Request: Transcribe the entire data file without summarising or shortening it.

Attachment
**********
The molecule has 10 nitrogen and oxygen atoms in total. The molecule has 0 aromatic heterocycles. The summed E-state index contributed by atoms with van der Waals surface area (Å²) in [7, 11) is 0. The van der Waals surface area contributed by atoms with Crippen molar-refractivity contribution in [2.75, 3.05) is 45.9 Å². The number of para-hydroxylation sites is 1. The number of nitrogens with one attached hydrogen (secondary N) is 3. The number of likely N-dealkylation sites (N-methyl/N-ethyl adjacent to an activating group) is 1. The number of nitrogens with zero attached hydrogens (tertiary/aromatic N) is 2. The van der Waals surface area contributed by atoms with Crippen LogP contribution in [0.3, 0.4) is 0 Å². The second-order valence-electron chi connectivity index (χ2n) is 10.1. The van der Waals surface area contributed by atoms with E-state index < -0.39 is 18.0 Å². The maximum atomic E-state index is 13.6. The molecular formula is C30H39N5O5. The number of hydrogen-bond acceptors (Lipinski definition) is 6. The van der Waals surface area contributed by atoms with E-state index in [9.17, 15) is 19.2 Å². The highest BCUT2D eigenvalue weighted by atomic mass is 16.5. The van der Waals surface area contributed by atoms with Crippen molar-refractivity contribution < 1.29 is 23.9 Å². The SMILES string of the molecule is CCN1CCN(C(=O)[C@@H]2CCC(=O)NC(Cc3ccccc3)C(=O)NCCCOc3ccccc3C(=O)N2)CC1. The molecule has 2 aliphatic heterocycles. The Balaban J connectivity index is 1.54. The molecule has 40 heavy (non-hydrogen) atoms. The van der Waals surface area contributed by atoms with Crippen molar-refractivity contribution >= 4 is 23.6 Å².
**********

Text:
The molecule has 10 nitrogen and oxygen atoms in total. The molecule has 0 aromatic heterocycles. The summed E-state index contributed by atoms with van der Waals surface area (Å²) in [7, 11) is 0. The van der Waals surface area contributed by atoms with Crippen molar-refractivity contribution in [2.75, 3.05) is 45.9 Å². The number of para-hydroxylation sites is 1. The number of nitrogens with one attached hydrogen (secondary N) is 3. The number of likely N-dealkylation sites (N-methyl/N-ethyl adjacent to an activating group) is 1. The number of nitrogens with zero attached hydrogens (tertiary/aromatic N) is 2. The van der Waals surface area contributed by atoms with Crippen LogP contribution in [0.3, 0.4) is 0 Å². The second-order valence-electron chi connectivity index (χ2n) is 10.1. The van der Waals surface area contributed by atoms with E-state index < -0.39 is 18.0 Å². The maximum atomic E-state index is 13.6. The molecular formula is C30H39N5O5. The number of hydrogen-bond acceptors (Lipinski definition) is 6. The van der Waals surface area contributed by atoms with E-state index in [9.17, 15) is 19.2 Å². The highest BCUT2D eigenvalue weighted by atomic mass is 16.5. The van der Waals surface area contributed by atoms with Crippen molar-refractivity contribution < 1.29 is 23.9 Å². The SMILES string of the molecule is CCN1CCN(C(=O)[C@@H]2CCC(=O)NC(Cc3ccccc3)C(=O)NCCCOc3ccccc3C(=O)N2)CC1. The molecule has 2 aliphatic heterocycles. The Balaban J connectivity index is 1.54. The molecule has 40 heavy (non-hydrogen) atoms. The van der Waals surface area contributed by atoms with Crippen molar-refractivity contribution >= 4 is 23.6 Å².